Jabel’s humanity, and empathy for others, is best characterised by our sister, Aji Amie Jaye’s, remorseful comment, for missing Jabel’s unannounced visit, to her house at Kanifing Estate, during his last Christmas trip to Banjul. She said, “he visited me during his last trip to Banjul, but we couldn’t see each other, which hurts me so much. I was at a funeral when he called to say he was at my gate; he waited, and waited… but left, just before I reached home, because he had another appointment; as he was supposed to leave the same day, or next, back to the US - the last time we spoke.” That was Jabel, the compassionate, the aggregator; he was truly “nitay” … as the Wollof would say (i.e., “human” in its purest form, unadulterated!); he had time for everyone.
In the political economy of Vous-26, Jabel was a centrist ideologically…always acting as a balancing force, between the two unassuming forces, of the Brotherhood; he was always busy knitting and sewing the pieces of mosaic cloth, which bonded us together admirably, over the past 50 years, and counting, Masha Allah; thanks to a gentleman, who has now departed this world, to join yet a class of gentlemen of the brotherhood: “Mustapha Chux Jallow, Fams, and Alagie (Als)”. May the almighty Allah, grant them all, Jannatul Firdausi, aameen.
John’s two social passions were twofold: love for football, and making sure, he plays his role to the “T”, when the brotherhood parties, were organized (Lol). I will not talk about the latter, but the former, for he was larger than life character. During the many parties we organized at Pa Alieu Lett’s house (our Kotoh), at Dobson Street in Banjul as high school youngsters, Jabel, was always, in charge of the list of worthy invitees.
On his second passion, Jabel was one of the youngest to ever play for the senior soccer team at St Augustine’s High School, with the likes of his pal, Byes (Malleh) of the Vous. But what do you expect… John… unlike most of us growing up in Banjul, “was born wearing a golden soccer boot, in his foot”, if I can paraphrase, a famous political maxim, coined by a former Texas Governor, and keynote Speaker, at the 1988 US Democratic National Convention (Gov. Ann Richards) … who referred to the then Republican Presidential flagbearer at the time… Bush 43rd - of having the privilege of being born in a realm of political dynasty, with a silver spoon in his mouth. And Jabel, like 43rd, was born in a house of football dynasty in Banjul - Promkunda and Augustinians! His late dad, Uncle Pa Louis Prom of blessed memory (manager and owner of Augustinians) - will always be remembered (even by youngsters of my generation, and diehards of Augustinians) – animatedly, running the touchline of the Box bar Stadium soccer pitch, on a tense Sunday football match between Augustinians and Arrance - two bitter derby arch rivals, of “Sajetawun” (Soldier Town) in Banjul, during FA finals. Having the doyen sports broadcaster and commentator, par excellence, Kotoh Sidi (Jammeh) of yester-years Radio Gambia – working majestically the mic, would make any spectator, animated and edgy, in their seats, at Box bar.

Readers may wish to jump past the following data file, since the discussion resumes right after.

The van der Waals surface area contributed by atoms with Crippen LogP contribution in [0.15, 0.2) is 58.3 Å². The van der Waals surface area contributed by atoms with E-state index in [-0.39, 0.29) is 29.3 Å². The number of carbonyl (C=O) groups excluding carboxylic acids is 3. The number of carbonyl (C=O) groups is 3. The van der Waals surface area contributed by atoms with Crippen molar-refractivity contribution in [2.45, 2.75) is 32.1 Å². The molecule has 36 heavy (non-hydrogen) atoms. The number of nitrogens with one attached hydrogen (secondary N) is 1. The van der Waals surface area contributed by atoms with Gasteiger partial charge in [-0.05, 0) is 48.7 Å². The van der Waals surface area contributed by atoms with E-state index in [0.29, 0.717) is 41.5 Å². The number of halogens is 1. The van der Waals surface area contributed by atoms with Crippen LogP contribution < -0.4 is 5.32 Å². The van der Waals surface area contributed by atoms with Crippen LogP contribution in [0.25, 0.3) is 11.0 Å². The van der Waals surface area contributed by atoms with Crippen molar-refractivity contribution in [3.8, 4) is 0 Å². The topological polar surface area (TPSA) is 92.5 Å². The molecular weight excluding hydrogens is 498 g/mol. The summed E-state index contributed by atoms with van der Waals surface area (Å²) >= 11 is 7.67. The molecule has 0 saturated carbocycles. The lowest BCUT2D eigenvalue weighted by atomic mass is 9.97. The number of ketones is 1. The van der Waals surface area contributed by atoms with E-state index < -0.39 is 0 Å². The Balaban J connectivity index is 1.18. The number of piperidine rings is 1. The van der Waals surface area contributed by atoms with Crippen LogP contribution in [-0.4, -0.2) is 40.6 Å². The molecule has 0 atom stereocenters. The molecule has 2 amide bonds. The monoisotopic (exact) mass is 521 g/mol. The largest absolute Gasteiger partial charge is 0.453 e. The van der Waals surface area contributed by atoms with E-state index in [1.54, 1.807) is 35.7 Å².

Kotoh Sidi, was an inspiration for many youngsters like me – for we had to scramble, many a time, for our lexicons after football matches, impressed with his bombastic verbosity, and command of the English language, describing how Kotor Biri, or E-Drammeh, used to daze opposing defenders.
Jabel’s skilfulness in football as a defender, must definitely have come from sitting, and watching the old dad, working the blackboard with the team rehearsing strategy, and tack-ticks, of how to defeat the enemy, during the many night vigils when Augustinians used to camp at Prom-kunda, Lancaster, prior to next day soccer matches.
Being the ever gracious man, in his final sunset messages extended to his beloved family, he extolled special message of gratitude to his wife, for her unselfish, devotion to her marriage, love for their kids, Harry, and Sukai-Nellie; and the many difficult days and nights, she spent, attending to him, as his personal care giver, while infirmed.
In the words of aunty O., he said, “aunty O., gaeraem malen ma suma jabarr”; an expression of final attestation of content of a husband, in the eyes of God, to a hubby, for being true, to her oath of marriage, as prescribed in biblical Christendom doctrine of marriage for: “better, or for worse, for richer, or for poorer, in good and in bad times.”
“Gache ngalama Evans!!! Jarejeff, Saligaye rafetna, sunu jabarr.”
Boy Prom … you have beautifully accomplished your journey on this earth, bro. We thank you for being part of our lives, and for making us, better people for 50 years … always smiling and giving, “Jarejeff” Prom.
Until we see again … rest in peace, bro.
“Hamba Kahle” (Zulu for good bye), Adieu.
On behalf of the entire Vous-26 Brotherhood, the Njie family of 26 Clarkson Street, Banjul, and all other friends – we wish to extend our heartfelt sympathy, and condolences, to the entire Prom and Evans family of Banjul, and abroad (USA), for the painful loss of our dear brother, John Jabel Leon Prom.
By: Adama Deen
On behalf of Vous-26
(26 Clarkson Street, Banjul)
22 June 2020